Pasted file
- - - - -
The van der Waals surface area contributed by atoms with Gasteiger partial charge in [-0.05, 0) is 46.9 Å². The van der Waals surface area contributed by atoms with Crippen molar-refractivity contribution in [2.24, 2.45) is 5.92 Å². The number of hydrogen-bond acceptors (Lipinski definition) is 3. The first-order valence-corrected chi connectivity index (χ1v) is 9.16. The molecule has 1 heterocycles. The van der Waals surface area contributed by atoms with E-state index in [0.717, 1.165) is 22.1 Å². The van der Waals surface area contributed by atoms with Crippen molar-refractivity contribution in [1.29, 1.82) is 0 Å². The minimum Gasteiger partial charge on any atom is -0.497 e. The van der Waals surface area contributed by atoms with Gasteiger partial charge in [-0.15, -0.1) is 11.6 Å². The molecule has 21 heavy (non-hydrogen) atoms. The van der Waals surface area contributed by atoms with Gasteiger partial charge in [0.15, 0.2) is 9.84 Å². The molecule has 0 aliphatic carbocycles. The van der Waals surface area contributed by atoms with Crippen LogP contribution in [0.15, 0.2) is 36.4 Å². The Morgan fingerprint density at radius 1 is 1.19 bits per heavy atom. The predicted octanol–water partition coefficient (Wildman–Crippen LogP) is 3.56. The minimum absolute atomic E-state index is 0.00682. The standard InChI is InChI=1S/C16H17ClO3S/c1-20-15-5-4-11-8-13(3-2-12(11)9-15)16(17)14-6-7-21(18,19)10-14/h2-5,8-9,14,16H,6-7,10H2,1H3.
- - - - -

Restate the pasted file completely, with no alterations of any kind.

The van der Waals surface area contributed by atoms with Gasteiger partial charge in [-0.05, 0) is 46.9 Å². The van der Waals surface area contributed by atoms with Crippen molar-refractivity contribution in [2.24, 2.45) is 5.92 Å². The number of hydrogen-bond acceptors (Lipinski definition) is 3. The first-order valence-corrected chi connectivity index (χ1v) is 9.16. The molecule has 1 heterocycles. The van der Waals surface area contributed by atoms with E-state index in [0.717, 1.165) is 22.1 Å². The van der Waals surface area contributed by atoms with Crippen molar-refractivity contribution in [1.29, 1.82) is 0 Å². The minimum Gasteiger partial charge on any atom is -0.497 e. The van der Waals surface area contributed by atoms with Gasteiger partial charge in [-0.15, -0.1) is 11.6 Å². The molecule has 21 heavy (non-hydrogen) atoms. The van der Waals surface area contributed by atoms with Gasteiger partial charge in [0.15, 0.2) is 9.84 Å². The molecule has 0 aliphatic carbocycles. The van der Waals surface area contributed by atoms with Crippen LogP contribution in [0.15, 0.2) is 36.4 Å². The Morgan fingerprint density at radius 1 is 1.19 bits per heavy atom. The predicted octanol–water partition coefficient (Wildman–Crippen LogP) is 3.56. The minimum absolute atomic E-state index is 0.00682. The standard InChI is InChI=1S/C16H17ClO3S/c1-20-15-5-4-11-8-13(3-2-12(11)9-15)16(17)14-6-7-21(18,19)10-14/h2-5,8-9,14,16H,6-7,10H2,1H3.